Album Review: Kendrick Lamar’s ‘good kid, m.A.A.d. city’

What does a good movie have to do to engage you as a viewer? Contain a good plot? Some character development along the way? Maybe even some comedic moments sprinkled on top? Now, what makes a good rap album? Some bragadocious rhymes? Rapping about what everyone else in the game raps about? Although sometimes Compton rapper Kendrick Lamar dips his pen into the “good rap album” section of this intro, it seems like he went ahead and penned the next great hood drama, entitled good kid, m.A.A.d. city.

good kid is filled to the brim with quality hip-hop, telling the story of Kendrick’s life in the city of Compton, told through his own life experiences. “Backseat Freestyle” is the only point on the album where Kendrick is a little bit bragadocious, but it ends up being one of the catchiest tracks on the album. That’s followed up by “The Art Of Peer Pressure,” which starts like an old school Snoop Doggy Dogg sort of beat, but turns into this depressing inner monologue where Kendrick admits that he wouldn’t be doing bad things if it wasn’t for his “homies.” “Swimming Pools (Drank)” is a monotinous trip into alchoholism, where the act of drinking sounds as repetitive as the chorus makes it out to be. Even Drake, someone who I am no fan of, comes in on the love song “Poetic Justice” and kills it, with both of them pronouncing their love for their girls with a fantastic beat and almost sappy lyrics.

There’s a reason why the album is subtitled with “A Short Film by Kendrick Lamar;” it’s because this whole album is one giant story. The skits that fit in between the album stitches each of the songs together, making everything fit perfectly with each other. The third and fourth track “Backseat Freestyle” and “The Art Of Peer Pressure” would make no sense if there wasn’t some sort of act getting thrown in there. Same goes for “good kid” and “m.A.A.d. city” and the really out of place “Real.” A song THAT happy following the twelve minute “Sing For Me, I’m Dying Of Thirst”, where one character in the story gets shot before finishing his verse. The skits provide back story for the listeners, which makes the story Kendrick wants to tell come off incredibly clear for it’s format. Thought there are some moments that hearken back to his Section .80 days, anyone should be able to get into the message of the album without a hitch.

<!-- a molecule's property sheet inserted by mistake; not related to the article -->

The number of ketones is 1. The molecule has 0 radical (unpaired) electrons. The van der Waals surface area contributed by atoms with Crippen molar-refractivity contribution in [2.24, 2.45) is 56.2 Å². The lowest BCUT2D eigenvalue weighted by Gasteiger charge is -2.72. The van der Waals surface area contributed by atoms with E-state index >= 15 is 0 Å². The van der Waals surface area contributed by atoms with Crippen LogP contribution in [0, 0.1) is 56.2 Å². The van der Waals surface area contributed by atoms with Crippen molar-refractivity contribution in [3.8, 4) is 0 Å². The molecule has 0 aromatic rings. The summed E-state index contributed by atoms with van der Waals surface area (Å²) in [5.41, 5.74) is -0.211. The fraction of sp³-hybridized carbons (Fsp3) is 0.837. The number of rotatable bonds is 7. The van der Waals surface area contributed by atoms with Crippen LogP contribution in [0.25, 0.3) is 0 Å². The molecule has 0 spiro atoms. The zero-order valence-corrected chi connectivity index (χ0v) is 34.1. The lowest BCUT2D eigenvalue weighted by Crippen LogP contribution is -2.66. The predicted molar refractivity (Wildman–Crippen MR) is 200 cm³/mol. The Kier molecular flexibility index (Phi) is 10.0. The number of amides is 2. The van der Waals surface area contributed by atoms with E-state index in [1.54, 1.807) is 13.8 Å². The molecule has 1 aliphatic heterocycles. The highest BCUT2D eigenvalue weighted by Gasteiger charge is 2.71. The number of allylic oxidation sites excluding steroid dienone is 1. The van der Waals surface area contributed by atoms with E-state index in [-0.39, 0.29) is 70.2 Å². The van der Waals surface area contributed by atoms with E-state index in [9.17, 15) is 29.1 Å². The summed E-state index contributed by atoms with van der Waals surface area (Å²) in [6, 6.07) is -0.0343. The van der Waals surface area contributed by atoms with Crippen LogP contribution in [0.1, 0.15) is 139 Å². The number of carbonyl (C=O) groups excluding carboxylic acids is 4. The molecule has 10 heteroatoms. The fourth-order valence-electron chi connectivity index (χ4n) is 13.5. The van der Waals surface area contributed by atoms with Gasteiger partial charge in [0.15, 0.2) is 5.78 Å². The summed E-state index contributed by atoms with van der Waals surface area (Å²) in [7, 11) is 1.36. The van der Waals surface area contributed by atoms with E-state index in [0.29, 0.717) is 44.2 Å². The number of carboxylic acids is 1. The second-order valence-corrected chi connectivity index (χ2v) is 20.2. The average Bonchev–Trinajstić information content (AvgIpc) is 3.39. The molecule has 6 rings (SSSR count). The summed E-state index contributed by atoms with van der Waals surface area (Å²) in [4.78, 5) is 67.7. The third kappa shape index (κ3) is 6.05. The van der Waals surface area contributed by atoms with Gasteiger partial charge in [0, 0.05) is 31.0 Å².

From beginning to end, good kid, m.A.A.d. city is the most cinematic, conceptual, and cohesive rap album that has come out this year. In fact, it’s probably the most solid album of the year. Each track added an element to the story, painting a rather murky image for us the listener to gawk at. The final track “Compton (feat. Dr. Dre)” ends with Kendrick yelling at his mom that he’d be back in 15 minutes, prompting the repetition of the album. Trust me, you’d want to have multiple listenings to this work of art.

Final Grade: A
Go Download: The entire thing – the singles won’t make sense without everything else.

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